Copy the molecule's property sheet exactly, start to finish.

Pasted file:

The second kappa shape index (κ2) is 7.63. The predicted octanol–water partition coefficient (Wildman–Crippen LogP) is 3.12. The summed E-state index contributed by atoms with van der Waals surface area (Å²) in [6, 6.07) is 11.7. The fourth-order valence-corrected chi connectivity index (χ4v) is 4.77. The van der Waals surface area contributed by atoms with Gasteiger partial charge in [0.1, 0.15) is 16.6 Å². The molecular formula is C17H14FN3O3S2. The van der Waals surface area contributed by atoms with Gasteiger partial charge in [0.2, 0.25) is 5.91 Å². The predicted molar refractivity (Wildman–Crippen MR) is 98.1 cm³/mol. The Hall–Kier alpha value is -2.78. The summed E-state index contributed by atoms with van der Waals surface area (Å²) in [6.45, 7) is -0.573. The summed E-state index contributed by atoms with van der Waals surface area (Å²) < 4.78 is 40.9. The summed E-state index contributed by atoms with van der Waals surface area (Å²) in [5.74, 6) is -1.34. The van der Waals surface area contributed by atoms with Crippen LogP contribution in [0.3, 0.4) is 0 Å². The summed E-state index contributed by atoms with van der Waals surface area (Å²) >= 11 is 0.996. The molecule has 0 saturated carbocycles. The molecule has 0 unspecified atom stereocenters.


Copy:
The second kappa shape index (κ2) is 7.63. The predicted octanol–water partition coefficient (Wildman–Crippen LogP) is 3.12. The summed E-state index contributed by atoms with van der Waals surface area (Å²) in [6, 6.07) is 11.7. The fourth-order valence-corrected chi connectivity index (χ4v) is 4.77. The van der Waals surface area contributed by atoms with Gasteiger partial charge in [0.1, 0.15) is 16.6 Å². The molecular formula is C17H14FN3O3S2. The van der Waals surface area contributed by atoms with Gasteiger partial charge in [0.2, 0.25) is 5.91 Å². The predicted molar refractivity (Wildman–Crippen MR) is 98.1 cm³/mol. The Hall–Kier alpha value is -2.78. The summed E-state index contributed by atoms with van der Waals surface area (Å²) in [6.45, 7) is -0.573. The summed E-state index contributed by atoms with van der Waals surface area (Å²) < 4.78 is 40.9. The summed E-state index contributed by atoms with van der Waals surface area (Å²) in [5.74, 6) is -1.34. The van der Waals surface area contributed by atoms with Crippen LogP contribution in [0.3, 0.4) is 0 Å². The summed E-state index contributed by atoms with van der Waals surface area (Å²) >= 11 is 0.996. The molecule has 0 saturated carbocycles. The molecule has 0 unspecified atom stereocenters.